36-3231. Surrogate decision makers; priorities; limitations
A. If an adult patient is unable to make or communicate health care treatment decisions, a health care provider shall make a reasonable effort to locate and shall follow a health care directive. A health care provider shall also make a reasonable effort to consult with a surrogate. If the patient has a health care power of attorney that meets the requirements of section 36-3221, the patient's designated agent shall act as the patient's surrogate. However, if the court appoints a guardian for the express purpose of making health care treatment decisions, that guardian shall act as the patient's surrogate. If neither of these situations applies, the health care provider shall make reasonable efforts to contact the following individual or individuals in the indicated order of priority, who are available and willing to serve as the surrogate, who then have the authority to make health care decisions for the patient and who shall follow the patient's wishes if they are known:
1. The patient's spouse, unless the patient and spouse are legally separated.
2. An adult child of the patient. If the patient has more than one adult child, the health care provider shall seek the consent of a majority of the adult children who are reasonably available for consultation.
3. A parent of the patient.
4. If the patient is unmarried, the patient's domestic partner.
5. A brother or sister of the patient.
6. A close friend of the patient. For the purposes of this paragraph, "close friend" means an adult who has exhibited special care and concern for the patient, who is familiar with the patient's health care views and desires and who is willing and able to become involved in the patient's health care and to act in the patient's best interest.
B. If the health care provider cannot locate any of the people listed in subsection A of this section, the patient's attending physician may make health care treatment decisions for the patient after the physician consults with and obtains the recommendations of an institutional ethics committee. If this is not possible, the physician may make these decisions after consulting with a second physician who concurs with the physician's decision. For the purposes of this subsection, "institutional ethics committee" means a standing committee of a licensed health care institution appointed or elected to render advice concerning ethical issues involving medical treatment.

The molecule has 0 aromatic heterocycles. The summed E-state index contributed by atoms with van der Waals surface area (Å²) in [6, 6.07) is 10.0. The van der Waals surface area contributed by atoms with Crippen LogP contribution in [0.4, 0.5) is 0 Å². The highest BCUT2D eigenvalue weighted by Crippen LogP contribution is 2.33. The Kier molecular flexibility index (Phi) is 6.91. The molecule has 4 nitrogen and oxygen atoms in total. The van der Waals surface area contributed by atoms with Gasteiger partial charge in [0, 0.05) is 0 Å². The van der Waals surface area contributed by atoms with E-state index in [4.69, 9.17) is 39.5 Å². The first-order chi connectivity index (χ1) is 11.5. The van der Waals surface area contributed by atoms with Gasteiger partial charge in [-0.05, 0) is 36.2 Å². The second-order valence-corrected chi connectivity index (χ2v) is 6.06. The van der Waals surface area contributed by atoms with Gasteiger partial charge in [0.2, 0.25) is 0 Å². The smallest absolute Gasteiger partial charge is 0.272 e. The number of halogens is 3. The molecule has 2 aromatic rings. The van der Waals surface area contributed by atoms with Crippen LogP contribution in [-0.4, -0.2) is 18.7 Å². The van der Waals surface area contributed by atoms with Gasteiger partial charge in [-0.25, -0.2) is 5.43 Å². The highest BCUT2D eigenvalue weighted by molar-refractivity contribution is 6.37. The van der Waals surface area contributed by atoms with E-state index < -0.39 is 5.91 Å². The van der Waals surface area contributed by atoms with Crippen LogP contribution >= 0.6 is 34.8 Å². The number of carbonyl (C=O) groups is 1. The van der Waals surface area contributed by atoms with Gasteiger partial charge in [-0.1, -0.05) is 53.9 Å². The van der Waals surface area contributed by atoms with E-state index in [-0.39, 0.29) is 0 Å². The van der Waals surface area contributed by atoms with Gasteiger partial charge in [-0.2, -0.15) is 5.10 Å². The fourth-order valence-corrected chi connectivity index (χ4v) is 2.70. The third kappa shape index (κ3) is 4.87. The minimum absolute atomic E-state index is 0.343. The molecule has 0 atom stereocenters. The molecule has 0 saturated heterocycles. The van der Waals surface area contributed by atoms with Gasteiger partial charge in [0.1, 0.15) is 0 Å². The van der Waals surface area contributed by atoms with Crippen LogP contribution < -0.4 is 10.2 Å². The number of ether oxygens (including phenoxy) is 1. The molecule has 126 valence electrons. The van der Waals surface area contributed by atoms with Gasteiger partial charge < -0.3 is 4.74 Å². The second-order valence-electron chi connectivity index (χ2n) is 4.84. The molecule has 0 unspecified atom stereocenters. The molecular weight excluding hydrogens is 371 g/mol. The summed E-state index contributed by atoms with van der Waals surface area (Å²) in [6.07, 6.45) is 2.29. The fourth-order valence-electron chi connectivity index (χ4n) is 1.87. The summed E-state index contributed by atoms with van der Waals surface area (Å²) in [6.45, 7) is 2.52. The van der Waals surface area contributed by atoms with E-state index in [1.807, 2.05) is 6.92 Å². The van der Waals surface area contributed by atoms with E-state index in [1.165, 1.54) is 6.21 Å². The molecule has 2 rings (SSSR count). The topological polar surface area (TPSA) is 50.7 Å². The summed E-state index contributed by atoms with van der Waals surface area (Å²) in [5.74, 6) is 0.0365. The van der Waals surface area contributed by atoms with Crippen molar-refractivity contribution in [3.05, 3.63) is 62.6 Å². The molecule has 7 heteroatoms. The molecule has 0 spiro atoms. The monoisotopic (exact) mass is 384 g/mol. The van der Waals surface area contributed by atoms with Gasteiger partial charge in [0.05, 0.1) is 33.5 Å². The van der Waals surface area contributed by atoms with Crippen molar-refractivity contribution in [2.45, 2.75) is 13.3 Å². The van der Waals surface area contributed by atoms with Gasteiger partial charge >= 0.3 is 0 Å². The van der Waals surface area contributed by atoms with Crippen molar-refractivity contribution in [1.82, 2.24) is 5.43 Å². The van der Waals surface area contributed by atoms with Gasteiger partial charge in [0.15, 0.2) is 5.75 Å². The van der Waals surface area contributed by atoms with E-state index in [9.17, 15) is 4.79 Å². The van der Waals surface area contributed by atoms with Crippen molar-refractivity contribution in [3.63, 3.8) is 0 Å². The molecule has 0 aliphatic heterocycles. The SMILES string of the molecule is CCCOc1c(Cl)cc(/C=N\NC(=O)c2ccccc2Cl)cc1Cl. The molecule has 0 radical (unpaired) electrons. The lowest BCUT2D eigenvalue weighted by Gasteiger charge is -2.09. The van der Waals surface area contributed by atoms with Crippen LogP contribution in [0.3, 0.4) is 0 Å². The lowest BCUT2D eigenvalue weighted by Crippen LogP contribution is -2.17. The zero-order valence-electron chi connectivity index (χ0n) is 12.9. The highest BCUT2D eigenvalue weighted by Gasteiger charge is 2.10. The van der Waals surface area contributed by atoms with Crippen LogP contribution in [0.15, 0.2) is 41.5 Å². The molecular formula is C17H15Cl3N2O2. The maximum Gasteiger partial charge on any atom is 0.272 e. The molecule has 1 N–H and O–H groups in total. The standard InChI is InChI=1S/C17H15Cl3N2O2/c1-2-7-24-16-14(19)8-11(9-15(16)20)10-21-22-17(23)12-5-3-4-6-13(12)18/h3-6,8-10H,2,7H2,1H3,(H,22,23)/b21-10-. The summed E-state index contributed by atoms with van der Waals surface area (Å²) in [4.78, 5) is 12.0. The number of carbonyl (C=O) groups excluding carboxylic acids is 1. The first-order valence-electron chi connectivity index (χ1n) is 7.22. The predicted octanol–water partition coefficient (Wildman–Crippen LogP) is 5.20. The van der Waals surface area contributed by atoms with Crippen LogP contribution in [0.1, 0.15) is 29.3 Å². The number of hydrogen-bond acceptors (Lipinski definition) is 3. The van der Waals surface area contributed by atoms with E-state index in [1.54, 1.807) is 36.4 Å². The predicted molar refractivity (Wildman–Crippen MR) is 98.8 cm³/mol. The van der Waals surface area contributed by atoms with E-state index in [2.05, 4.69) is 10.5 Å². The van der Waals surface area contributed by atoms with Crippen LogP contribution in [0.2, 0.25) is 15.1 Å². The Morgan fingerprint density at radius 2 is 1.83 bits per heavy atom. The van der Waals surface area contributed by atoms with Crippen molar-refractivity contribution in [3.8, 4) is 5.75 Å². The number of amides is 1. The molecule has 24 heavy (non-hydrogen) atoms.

C. A person who makes a good faith medical decision pursuant to this section is immune from liability to the same extent and under the same conditions as prescribed in section 36-3205.
D. A surrogate may make decisions about mental health care treatment on behalf of a patient if the patient is found incapable. However, a surrogate who is not the patient's agent or guardian shall not make decisions to admit the patient to an inpatient psychiatric facility licensed by the department of health services, except as provided in subsection E of this section or section 14-5312.01, 14-5312.02 or 36-3281.
E. If the admitting officer for a mental health care provider has reasonable cause to believe after examination that the patient is incapable as defined in section 36-3281 and is likely to suffer serious physical harm or serious illness or to inflict serious physical harm on another person without immediate hospitalization, the patient may be admitted for inpatient treatment in an inpatient psychiatric facility based on informed consent given by any surrogate identified in subsection A of this section. The patient shall be discharged if a petition for court ordered evaluation or for temporary guardianship requesting authority for the guardian to consent to admission to an inpatient psychiatric facility has not been filed within forty-eight hours of admission or on the following court day if the forty-eight hours expires on a weekend or holiday. The discharge requirement prescribed in this section does not apply if the patient has given informed consent to voluntary treatment or if a mental health care provider is prohibited from discharging the patient under federal law.